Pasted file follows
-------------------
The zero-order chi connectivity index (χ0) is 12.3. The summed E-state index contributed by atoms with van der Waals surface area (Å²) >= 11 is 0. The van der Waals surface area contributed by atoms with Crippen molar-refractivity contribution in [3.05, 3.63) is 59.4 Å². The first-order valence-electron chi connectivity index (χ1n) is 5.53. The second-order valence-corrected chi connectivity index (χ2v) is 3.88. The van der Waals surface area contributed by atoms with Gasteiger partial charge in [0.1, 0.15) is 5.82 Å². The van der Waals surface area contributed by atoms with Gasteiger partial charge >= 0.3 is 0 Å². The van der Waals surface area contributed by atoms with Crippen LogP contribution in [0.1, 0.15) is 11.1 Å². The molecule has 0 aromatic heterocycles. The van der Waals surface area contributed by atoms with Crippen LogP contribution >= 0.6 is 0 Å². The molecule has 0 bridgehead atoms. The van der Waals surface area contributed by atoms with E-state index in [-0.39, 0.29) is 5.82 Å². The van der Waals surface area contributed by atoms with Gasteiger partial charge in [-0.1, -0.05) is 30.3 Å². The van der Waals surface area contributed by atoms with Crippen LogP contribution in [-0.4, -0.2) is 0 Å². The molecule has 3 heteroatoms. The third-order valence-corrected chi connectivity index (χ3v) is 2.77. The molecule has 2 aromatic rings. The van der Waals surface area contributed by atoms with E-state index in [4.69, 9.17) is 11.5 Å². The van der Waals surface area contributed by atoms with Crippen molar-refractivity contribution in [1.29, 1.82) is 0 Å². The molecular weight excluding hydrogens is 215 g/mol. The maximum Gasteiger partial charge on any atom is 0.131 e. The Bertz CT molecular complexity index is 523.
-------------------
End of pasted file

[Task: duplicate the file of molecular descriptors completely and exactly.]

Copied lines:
The zero-order chi connectivity index (χ0) is 12.3. The summed E-state index contributed by atoms with van der Waals surface area (Å²) >= 11 is 0. The van der Waals surface area contributed by atoms with Crippen molar-refractivity contribution in [3.05, 3.63) is 59.4 Å². The first-order valence-electron chi connectivity index (χ1n) is 5.53. The second-order valence-corrected chi connectivity index (χ2v) is 3.88. The van der Waals surface area contributed by atoms with Gasteiger partial charge in [0.1, 0.15) is 5.82 Å². The van der Waals surface area contributed by atoms with Gasteiger partial charge >= 0.3 is 0 Å². The van der Waals surface area contributed by atoms with Crippen LogP contribution in [0.1, 0.15) is 11.1 Å². The molecule has 0 aromatic heterocycles. The van der Waals surface area contributed by atoms with Crippen LogP contribution >= 0.6 is 0 Å². The molecule has 0 bridgehead atoms. The van der Waals surface area contributed by atoms with E-state index in [-0.39, 0.29) is 5.82 Å². The van der Waals surface area contributed by atoms with Gasteiger partial charge in [-0.1, -0.05) is 30.3 Å². The van der Waals surface area contributed by atoms with Crippen LogP contribution in [-0.4, -0.2) is 0 Å². The molecule has 3 heteroatoms. The third-order valence-corrected chi connectivity index (χ3v) is 2.77. The molecule has 2 aromatic rings. The van der Waals surface area contributed by atoms with E-state index in [4.69, 9.17) is 11.5 Å². The van der Waals surface area contributed by atoms with Crippen molar-refractivity contribution in [1.29, 1.82) is 0 Å². The molecular weight excluding hydrogens is 215 g/mol. The maximum Gasteiger partial charge on any atom is 0.131 e. The Bertz CT molecular complexity index is 523.